Marlins blanked by Schmidt, Giants

San Francisco's Rich Aurilia gets a high-five from teammate Yorvit Torrealba after scoring.

The Associated Press
Published: Wednesday, October 1, 2003 at 6:01 a.m.
Last Modified: Tuesday, September 30, 2003 at 11:08 p.m.
SAN FRANCISCO - Jason Schmidt's phenomenal season is a product of his playoff experience last fall, when he emerged as the biggest star of a pitching staff that really didn't have one.
These days, Schmidt is the San Francisco Giants' unquestioned ace - and he gave the young Florida Marlins a taste of tough postseason pitching.
Schmidt pitched the Giants' first playoff shutout in 16 years, throwing a three-hitter for a 2-0 victory in Game 1 Tuesday.
"I felt like I learned a lot more in the last two games of the World Series than I did my whole career," said Schmidt, who has allowed just seven runs in his last four postseason outings. "I couldn't wait to get back to the postseason."
Schmidt outdueled Josh Beckett while Bonds and the Giants took advantage of a costly error by fill-in Florida third baseman Miguel Cabrera to score the go-ahead run.
After retiring Derrek Lee on a grounder for the final out, Schmidt twirled on one leg before his teammates surrounded him in celebration.
The right-hander is feeling so good he'd appreciate the chance to face Barry Bonds - and after the gem Schmidt just pitched, he might have a decent shot at shutting down baseball's most feared slugger.
"I would challenge him," Schmidt said playfully.
At 68, Felipe Alou wound up a winner while managing his first postseason game and 72-year-old Jack McKeon lost in his playoff debut, then couldn't get to the interview room because fans grabbed at his jacket and hat while he worked his way down a crowded hallway.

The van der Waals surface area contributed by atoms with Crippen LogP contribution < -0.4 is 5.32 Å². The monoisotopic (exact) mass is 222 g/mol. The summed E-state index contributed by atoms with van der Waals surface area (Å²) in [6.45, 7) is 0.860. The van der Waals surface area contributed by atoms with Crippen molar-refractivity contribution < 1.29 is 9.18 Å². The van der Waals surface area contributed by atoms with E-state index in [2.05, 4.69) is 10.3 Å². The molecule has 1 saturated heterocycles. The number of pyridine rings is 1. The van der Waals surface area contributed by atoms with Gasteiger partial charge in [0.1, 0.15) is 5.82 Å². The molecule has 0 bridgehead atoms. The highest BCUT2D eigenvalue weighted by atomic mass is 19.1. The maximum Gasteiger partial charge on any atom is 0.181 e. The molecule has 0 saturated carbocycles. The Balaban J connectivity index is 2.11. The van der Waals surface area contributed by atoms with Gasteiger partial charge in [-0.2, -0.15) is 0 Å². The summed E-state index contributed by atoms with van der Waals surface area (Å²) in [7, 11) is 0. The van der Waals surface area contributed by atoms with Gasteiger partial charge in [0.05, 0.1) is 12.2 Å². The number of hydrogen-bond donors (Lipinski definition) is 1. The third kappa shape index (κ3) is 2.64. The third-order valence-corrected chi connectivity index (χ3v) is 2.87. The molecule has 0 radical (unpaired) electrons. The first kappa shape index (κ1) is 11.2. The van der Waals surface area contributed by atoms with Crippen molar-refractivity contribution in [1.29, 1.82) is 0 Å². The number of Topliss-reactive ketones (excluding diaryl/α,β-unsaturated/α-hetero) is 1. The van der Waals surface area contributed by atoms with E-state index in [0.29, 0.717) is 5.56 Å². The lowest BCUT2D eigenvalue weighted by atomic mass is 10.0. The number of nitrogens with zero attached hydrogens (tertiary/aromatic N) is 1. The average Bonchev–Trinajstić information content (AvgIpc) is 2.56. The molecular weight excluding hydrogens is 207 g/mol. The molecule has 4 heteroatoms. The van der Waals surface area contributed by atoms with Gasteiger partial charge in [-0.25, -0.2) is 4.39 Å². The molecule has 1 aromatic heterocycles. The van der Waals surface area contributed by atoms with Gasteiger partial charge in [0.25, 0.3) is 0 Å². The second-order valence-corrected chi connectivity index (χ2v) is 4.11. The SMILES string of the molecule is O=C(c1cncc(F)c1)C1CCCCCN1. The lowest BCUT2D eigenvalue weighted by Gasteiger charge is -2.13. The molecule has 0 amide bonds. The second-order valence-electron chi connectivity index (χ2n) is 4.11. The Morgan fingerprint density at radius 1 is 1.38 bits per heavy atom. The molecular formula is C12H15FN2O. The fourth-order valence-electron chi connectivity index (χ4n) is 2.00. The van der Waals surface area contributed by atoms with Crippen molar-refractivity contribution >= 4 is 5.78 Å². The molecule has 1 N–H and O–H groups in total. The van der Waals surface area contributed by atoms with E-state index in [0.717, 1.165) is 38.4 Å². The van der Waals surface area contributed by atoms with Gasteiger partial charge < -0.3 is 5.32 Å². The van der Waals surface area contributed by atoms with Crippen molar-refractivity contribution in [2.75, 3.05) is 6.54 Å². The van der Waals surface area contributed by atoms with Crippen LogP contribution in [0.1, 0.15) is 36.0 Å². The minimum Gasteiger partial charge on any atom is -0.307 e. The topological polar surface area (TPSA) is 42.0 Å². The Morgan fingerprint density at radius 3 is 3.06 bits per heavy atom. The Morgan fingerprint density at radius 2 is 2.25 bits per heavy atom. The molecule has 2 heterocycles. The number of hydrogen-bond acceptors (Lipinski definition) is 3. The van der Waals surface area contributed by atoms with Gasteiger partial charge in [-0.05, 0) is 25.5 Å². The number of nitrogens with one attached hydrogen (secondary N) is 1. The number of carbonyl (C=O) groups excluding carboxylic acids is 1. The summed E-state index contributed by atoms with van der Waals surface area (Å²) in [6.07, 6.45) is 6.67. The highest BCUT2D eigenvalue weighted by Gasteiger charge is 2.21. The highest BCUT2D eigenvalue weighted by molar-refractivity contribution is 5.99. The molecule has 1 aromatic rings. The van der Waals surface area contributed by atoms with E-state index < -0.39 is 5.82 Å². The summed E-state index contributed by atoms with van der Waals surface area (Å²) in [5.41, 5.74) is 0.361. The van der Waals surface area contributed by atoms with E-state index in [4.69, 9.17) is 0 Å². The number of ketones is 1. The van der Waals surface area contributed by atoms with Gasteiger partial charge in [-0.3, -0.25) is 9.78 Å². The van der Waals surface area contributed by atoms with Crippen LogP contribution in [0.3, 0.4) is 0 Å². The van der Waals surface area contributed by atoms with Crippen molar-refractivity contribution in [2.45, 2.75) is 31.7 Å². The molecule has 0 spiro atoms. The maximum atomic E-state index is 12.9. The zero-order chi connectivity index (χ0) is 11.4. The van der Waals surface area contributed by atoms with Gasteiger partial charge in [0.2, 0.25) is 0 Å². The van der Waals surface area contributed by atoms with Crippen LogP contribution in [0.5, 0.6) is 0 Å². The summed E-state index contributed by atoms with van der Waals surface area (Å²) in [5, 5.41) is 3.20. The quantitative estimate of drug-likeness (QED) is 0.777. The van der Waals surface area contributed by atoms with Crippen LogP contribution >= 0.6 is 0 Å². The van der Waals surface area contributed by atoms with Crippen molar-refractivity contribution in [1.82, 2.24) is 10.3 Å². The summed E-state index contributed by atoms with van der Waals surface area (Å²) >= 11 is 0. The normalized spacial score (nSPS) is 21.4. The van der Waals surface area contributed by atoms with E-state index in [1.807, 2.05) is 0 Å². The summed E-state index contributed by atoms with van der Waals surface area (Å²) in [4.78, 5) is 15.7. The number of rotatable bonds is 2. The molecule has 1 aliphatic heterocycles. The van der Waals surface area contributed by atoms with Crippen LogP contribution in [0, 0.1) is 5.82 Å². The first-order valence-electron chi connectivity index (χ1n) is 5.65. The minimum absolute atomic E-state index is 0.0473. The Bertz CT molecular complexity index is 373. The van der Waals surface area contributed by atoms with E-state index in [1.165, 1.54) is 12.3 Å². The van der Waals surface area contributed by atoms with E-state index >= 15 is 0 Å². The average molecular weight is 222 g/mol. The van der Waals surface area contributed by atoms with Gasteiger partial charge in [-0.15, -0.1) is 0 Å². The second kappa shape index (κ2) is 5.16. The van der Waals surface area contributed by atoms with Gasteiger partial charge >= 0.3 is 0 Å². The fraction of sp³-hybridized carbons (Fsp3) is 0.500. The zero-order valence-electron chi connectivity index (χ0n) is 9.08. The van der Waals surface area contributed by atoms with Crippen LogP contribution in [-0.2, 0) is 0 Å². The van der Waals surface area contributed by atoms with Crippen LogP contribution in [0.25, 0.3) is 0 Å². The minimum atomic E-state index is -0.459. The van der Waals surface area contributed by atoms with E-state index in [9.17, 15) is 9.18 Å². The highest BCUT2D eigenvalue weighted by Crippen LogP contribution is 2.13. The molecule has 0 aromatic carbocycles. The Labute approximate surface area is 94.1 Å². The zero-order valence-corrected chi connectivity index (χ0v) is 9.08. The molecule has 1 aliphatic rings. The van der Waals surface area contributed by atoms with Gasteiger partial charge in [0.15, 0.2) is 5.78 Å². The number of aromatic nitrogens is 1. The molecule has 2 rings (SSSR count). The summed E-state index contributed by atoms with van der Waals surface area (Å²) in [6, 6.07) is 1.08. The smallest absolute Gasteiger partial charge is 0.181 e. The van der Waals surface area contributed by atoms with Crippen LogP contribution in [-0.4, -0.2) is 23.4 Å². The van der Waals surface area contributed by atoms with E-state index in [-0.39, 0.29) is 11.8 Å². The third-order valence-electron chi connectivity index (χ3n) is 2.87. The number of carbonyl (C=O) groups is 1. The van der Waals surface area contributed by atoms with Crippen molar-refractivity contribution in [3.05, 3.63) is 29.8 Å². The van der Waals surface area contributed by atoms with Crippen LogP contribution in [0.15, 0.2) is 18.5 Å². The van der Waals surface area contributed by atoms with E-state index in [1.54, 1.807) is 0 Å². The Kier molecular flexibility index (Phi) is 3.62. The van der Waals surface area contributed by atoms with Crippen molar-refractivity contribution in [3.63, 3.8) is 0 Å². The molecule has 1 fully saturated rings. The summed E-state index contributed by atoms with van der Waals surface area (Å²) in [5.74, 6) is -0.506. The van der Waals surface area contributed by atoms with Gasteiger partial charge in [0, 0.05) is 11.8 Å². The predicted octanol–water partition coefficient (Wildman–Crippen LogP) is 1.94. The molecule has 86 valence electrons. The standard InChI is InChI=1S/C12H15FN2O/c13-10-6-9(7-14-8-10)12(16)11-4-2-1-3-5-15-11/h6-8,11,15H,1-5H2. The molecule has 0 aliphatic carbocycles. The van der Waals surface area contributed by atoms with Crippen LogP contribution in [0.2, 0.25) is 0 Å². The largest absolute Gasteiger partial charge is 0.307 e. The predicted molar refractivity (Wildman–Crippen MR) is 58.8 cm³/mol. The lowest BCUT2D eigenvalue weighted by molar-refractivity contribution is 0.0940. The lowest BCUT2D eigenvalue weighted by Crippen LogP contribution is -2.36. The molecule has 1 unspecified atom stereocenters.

Bonds barely had two feet in the batter's box when catcher Ivan Rodriguez's glove shot out to signal an intentional walk, showing just how serious the Marlins were about not getting beat by Bonds.
Instead, the Marlins beat themselves with one bad throw.
Bonds wound up 0-for-1 with three walks. Chad Fox intentionally walked Bonds with nobody on base in the eighth, and he came around to score on Edgardo Alfonzo's double.
Bonds proved last postseason that he could carry his team - the five-time MVP hit .356 with eight homers, 16 RBIs and 27 walks as the Giants reached the World Series for the first time since 1989 - but the Marlins don't plan to let that happen if they can help it. When he was intentionally walked in the first, the crowd of 43,704 began booing lustily.
On a day the teams combined for only six hits, the Giants scored their first run on a misplay. Cabrera charged in on Alfonzo's fourth-inning bunt and made a wild throw to first. By the time the ball had stopped it was in the bullpen dirt and Rich Aurilia was headed for home.
Game 2 in the series is today.

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